Markets bounce on tory win ...
Markets bounce on Cameron win …
News of the Tory majority boosted business sentiment this week. The FTSE closed above the critical 7,000 mark and Sterling moved higher against the Dollar and the Euro on news of the Tory win. The dream team continues with the Cameron Osborne alliance. There will be no change in Downing Street occupancy. Osborne will remain as Chancellor. Policy will no longer hampered by the Lib Dem coalition. Constituency casualties will bring an end to the mayhem in BIS created by the interventionist Cable.
OK it’s a small majority! But anything is better than another coalition run. Dissident Tory backbenchers will never be forgiven if they upset the front bench with too much angst about Europe. The Tories can lay the platform for ten years in office, if they play their cards right.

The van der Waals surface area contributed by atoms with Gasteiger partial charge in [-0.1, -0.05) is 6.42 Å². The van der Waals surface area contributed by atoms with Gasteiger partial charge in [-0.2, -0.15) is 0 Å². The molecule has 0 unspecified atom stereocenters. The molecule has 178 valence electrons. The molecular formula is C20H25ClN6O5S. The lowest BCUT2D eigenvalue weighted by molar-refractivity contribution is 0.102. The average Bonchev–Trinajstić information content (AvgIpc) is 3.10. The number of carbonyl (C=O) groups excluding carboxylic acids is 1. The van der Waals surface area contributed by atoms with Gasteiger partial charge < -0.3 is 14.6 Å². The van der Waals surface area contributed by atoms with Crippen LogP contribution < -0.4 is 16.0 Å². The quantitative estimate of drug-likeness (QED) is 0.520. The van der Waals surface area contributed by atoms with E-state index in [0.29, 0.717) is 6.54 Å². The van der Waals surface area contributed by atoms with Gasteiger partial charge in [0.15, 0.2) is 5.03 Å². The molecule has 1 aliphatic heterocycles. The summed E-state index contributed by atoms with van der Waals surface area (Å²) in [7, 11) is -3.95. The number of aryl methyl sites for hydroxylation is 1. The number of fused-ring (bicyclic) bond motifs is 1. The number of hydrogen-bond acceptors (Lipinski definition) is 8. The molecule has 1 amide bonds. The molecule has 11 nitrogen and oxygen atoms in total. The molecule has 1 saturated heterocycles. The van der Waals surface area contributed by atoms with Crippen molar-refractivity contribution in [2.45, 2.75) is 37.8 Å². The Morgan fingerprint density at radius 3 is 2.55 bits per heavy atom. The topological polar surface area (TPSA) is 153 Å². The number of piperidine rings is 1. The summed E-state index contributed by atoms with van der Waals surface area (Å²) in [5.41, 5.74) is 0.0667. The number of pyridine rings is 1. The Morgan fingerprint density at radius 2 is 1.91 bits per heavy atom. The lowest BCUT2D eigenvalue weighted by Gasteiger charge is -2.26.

As for Europe, it is time to bring on the referendum. Sooner rather than later. The dream duo will secure the best deal on the Euro table and put it to the resounding yes vote. We don’t want years of uncertainty overhanging the great opportunity for growth in the years ahead. And we don’t want Brexit!
So what about Scotland? The Scots have all but driven Labour out. It is difficult to see a return. The Conservatives have little political ambition across the border. Accommodation with Nicola Sturgeon will secure much of the SNP agenda, no need for break up. In London the Tory prize would secure SNP abstention or a removal from the vote on domestic issues. RealPolitik rules in the shadows of formal alliance.
So what of the economy this week?
Car Sales continue to flourish …
April car sales increased by just over 5% in April with the strongest performance in the month for over ten years. Sales of 185,778 units increased sales in the first four months of the year to over 920,000 units, up by 6.4% on the same period last year.
Mike Hawes, SMMT Chief Executive, said, "The figures highlight the current strength of consumer confidence, even at a time of such political uncertainty. We are confident that the UK’s new car market – so symbolic of economic mood – will continue to thrive.”